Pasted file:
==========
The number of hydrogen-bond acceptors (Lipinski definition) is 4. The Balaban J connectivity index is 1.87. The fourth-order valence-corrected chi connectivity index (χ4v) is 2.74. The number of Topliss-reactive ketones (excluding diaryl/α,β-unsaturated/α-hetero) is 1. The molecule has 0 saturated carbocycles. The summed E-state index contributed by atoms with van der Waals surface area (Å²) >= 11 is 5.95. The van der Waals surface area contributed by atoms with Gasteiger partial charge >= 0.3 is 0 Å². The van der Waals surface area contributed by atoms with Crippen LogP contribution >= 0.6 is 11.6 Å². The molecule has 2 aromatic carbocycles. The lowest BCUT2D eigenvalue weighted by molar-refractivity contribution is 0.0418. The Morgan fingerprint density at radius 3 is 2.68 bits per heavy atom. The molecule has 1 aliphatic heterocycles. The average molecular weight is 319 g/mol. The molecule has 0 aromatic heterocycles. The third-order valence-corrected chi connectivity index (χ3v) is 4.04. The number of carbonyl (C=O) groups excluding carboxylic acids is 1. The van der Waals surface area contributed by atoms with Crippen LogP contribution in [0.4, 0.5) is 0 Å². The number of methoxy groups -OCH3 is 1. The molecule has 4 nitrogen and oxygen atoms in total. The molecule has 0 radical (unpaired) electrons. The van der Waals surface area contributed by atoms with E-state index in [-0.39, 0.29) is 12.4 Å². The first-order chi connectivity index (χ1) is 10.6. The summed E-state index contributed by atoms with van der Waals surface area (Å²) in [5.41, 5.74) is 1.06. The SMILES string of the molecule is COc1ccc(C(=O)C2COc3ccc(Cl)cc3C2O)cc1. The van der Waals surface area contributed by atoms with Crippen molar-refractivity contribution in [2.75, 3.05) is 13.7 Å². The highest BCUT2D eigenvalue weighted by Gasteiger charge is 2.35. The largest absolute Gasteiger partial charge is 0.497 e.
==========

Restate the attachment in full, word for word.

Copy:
The number of hydrogen-bond acceptors (Lipinski definition) is 4. The Balaban J connectivity index is 1.87. The fourth-order valence-corrected chi connectivity index (χ4v) is 2.74. The number of Topliss-reactive ketones (excluding diaryl/α,β-unsaturated/α-hetero) is 1. The molecule has 0 saturated carbocycles. The summed E-state index contributed by atoms with van der Waals surface area (Å²) >= 11 is 5.95. The van der Waals surface area contributed by atoms with Gasteiger partial charge >= 0.3 is 0 Å². The van der Waals surface area contributed by atoms with Crippen LogP contribution >= 0.6 is 11.6 Å². The molecule has 2 aromatic carbocycles. The lowest BCUT2D eigenvalue weighted by molar-refractivity contribution is 0.0418. The Morgan fingerprint density at radius 3 is 2.68 bits per heavy atom. The molecule has 1 aliphatic heterocycles. The average molecular weight is 319 g/mol. The molecule has 0 aromatic heterocycles. The third-order valence-corrected chi connectivity index (χ3v) is 4.04. The number of carbonyl (C=O) groups excluding carboxylic acids is 1. The van der Waals surface area contributed by atoms with Crippen LogP contribution in [0.4, 0.5) is 0 Å². The number of methoxy groups -OCH3 is 1. The molecule has 4 nitrogen and oxygen atoms in total. The molecule has 0 radical (unpaired) electrons. The van der Waals surface area contributed by atoms with E-state index in [-0.39, 0.29) is 12.4 Å². The first-order chi connectivity index (χ1) is 10.6. The summed E-state index contributed by atoms with van der Waals surface area (Å²) in [5.41, 5.74) is 1.06. The SMILES string of the molecule is COc1ccc(C(=O)C2COc3ccc(Cl)cc3C2O)cc1. The van der Waals surface area contributed by atoms with Crippen molar-refractivity contribution in [2.75, 3.05) is 13.7 Å². The highest BCUT2D eigenvalue weighted by Gasteiger charge is 2.35. The largest absolute Gasteiger partial charge is 0.497 e.